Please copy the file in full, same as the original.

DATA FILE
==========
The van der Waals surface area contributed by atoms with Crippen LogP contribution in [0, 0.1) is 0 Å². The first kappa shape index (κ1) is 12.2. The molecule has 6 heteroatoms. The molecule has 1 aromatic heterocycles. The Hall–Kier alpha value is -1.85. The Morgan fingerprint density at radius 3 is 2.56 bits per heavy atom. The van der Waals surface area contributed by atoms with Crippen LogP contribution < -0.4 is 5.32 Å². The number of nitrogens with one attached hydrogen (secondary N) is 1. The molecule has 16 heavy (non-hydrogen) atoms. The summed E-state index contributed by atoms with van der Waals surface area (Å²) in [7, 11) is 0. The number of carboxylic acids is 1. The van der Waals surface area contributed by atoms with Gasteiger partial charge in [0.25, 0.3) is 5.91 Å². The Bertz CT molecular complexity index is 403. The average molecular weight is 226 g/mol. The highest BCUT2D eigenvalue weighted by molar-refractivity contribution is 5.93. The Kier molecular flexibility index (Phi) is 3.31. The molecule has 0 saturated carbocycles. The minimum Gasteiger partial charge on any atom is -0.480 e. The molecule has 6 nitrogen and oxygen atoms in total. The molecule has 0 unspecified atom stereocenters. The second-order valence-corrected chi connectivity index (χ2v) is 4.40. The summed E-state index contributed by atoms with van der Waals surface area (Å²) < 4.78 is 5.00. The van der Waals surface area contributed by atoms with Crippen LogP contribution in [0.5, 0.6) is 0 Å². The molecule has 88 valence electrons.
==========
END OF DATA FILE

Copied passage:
The van der Waals surface area contributed by atoms with Crippen LogP contribution in [0, 0.1) is 0 Å². The first kappa shape index (κ1) is 12.2. The molecule has 6 heteroatoms. The molecule has 1 aromatic heterocycles. The Hall–Kier alpha value is -1.85. The Morgan fingerprint density at radius 3 is 2.56 bits per heavy atom. The van der Waals surface area contributed by atoms with Crippen LogP contribution < -0.4 is 5.32 Å². The number of nitrogens with one attached hydrogen (secondary N) is 1. The molecule has 16 heavy (non-hydrogen) atoms. The summed E-state index contributed by atoms with van der Waals surface area (Å²) in [7, 11) is 0. The number of carboxylic acids is 1. The van der Waals surface area contributed by atoms with Gasteiger partial charge in [0.25, 0.3) is 5.91 Å². The Bertz CT molecular complexity index is 403. The average molecular weight is 226 g/mol. The highest BCUT2D eigenvalue weighted by molar-refractivity contribution is 5.93. The Kier molecular flexibility index (Phi) is 3.31. The molecule has 0 saturated carbocycles. The minimum Gasteiger partial charge on any atom is -0.480 e. The molecule has 6 nitrogen and oxygen atoms in total. The molecule has 0 unspecified atom stereocenters. The second-order valence-corrected chi connectivity index (χ2v) is 4.40. The summed E-state index contributed by atoms with van der Waals surface area (Å²) < 4.78 is 5.00. The van der Waals surface area contributed by atoms with Crippen LogP contribution in [0.5, 0.6) is 0 Å². The molecule has 88 valence electrons.